Wednesday, November 14, 2012

Why Aren't Central Banks Cutting Rates?

Last week saw a flurry of central bank action in Australia, the United Kingdom, the EU, Malaysia and South Korea.  Yet,  none of these banks lowered their respective rates.  True, some of these banks (the UK for example) have no room to lower rates.  And others (the EU) are counting on a broader set of programs to help the economy.  But considering the overall economic environment, this overall lack of action seems a bit perplexing.  Let's delve deeper into the respective policy statements from each bank (such that some are) to get an idea for what these institutions are thinking.

South Korea:

The Reserve Bank of South Korea saw a global economy that was weak, stating "The Committee expects the pace of global economic recovery to be very modest going forward and judges the downside risks to growth to be large, owing chiefly to the euro area fiscal crisis and to the fiscal consolidation issue in the US."  Domestically, the environment was just good enough.  Growth was fair, employment was rising a bit and inflation was tame.  However, "the Committee
anticipates that the negative output gap in the domestic economy will persist for a considerable time, due mostly to the prolongation of the euro area fiscal crisis and to the delay in recovery of the global economy." 

Overall, the bank kept rates at 2.75%.


Internationally, the RBA saw a slightly brighter picture.  While the EU is clearly in a recession, the growth in the US and China is fair, albeit fragile.  While the domestic resource economy is strong, it's expected to peak next year -- and at a lower rate than anticipated.  Other areas of domestic demand are soft and the labor market is softening a bit.  Inflation is right at expected levels.

The bank kept rates steady at 3.25%.


While international growth is weak, regional economies are expected to continue growth thanks to domestic demand.  The Malaysian economy will be supported by strong infrastructure spending and domestic demand.  Inflation is contained for now because of weakening global demand.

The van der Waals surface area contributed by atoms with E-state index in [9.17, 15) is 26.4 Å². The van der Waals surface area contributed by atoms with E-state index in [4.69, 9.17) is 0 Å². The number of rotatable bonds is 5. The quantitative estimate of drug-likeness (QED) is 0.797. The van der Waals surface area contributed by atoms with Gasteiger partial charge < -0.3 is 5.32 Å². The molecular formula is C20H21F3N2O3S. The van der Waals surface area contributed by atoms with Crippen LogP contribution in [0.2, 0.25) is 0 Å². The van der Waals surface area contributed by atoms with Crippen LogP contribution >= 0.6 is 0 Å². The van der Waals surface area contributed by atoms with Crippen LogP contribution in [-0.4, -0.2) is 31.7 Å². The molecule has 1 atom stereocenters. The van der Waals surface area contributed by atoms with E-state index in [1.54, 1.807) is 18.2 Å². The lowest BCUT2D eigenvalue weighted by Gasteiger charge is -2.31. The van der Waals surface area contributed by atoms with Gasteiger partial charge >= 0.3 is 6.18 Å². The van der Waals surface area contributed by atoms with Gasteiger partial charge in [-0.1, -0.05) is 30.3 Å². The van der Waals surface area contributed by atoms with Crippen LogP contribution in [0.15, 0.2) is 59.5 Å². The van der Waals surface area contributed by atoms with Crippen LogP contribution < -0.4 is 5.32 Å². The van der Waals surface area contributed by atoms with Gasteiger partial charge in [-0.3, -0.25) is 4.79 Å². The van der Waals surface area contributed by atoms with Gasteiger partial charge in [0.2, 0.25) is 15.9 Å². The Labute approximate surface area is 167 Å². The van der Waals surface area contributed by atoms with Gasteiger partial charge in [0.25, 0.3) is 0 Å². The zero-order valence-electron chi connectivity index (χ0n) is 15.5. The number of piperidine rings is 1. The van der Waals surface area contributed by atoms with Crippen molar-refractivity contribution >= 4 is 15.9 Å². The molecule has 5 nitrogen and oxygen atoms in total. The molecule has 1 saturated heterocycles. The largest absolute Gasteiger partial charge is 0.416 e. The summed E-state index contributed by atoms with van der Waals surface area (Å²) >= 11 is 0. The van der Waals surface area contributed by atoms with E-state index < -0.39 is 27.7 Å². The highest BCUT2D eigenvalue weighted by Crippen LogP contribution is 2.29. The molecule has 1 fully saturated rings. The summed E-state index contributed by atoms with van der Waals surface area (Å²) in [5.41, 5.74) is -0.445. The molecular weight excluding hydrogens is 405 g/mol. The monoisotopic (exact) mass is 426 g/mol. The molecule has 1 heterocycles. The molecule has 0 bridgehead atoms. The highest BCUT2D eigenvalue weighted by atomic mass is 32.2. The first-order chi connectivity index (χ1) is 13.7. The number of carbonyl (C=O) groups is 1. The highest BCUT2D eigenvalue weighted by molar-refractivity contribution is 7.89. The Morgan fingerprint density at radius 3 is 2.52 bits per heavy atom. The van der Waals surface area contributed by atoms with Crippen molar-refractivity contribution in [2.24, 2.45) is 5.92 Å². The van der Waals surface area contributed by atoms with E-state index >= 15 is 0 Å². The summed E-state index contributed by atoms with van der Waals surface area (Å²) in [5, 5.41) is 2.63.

The bank kept rates at 3%.


"UK output has barely grown for a year and a half and is estimated to have fallen in both of the past two quarters.  The pace of expansion in most of the United Kingdom’s main export markets also appears to have slowed.  Business indicators point to a continuation of that weakness in the near term, both at home and abroad.  In spite of the progress made at the latest European Council, concerns remain about the indebtedness and competitiveness of several euro-area economies, and that is weighing on confidence here.  The correspondingly weaker outlook for UK output growth means that the margin of economic slack is likely to be greater and more persistent."


EU growth remains weak.  However, the statement highlighted short-term inflationary spikes largely caused by oil prices.  "On the basis of current futures prices for oil, inflation rates could remain at elevated levels, before declining to below 2% again in the course of next year."  Additionally, Draghi began the press conference by talking about inflation, indicating this may be a reason for not lowering rates further.  According to the Financial Times' Analysis, Draghi is attempting to use his inaction as a way to force governments to take action.  

Rates are currently at .75% and were not lowered.

So -- why no movement by any of these banks?

Two -- the UK and the UE -- have little downside room to maneuver in.   Rate cuts by these banks would largely be symbolic.  Additionally, both banks are hoping that non-interest rate measures would replace their inability to lower rates.  The other banks appear to be thinking that things are just good enough for now, thereby allowing them to keep their powder dry in the event of further weakness.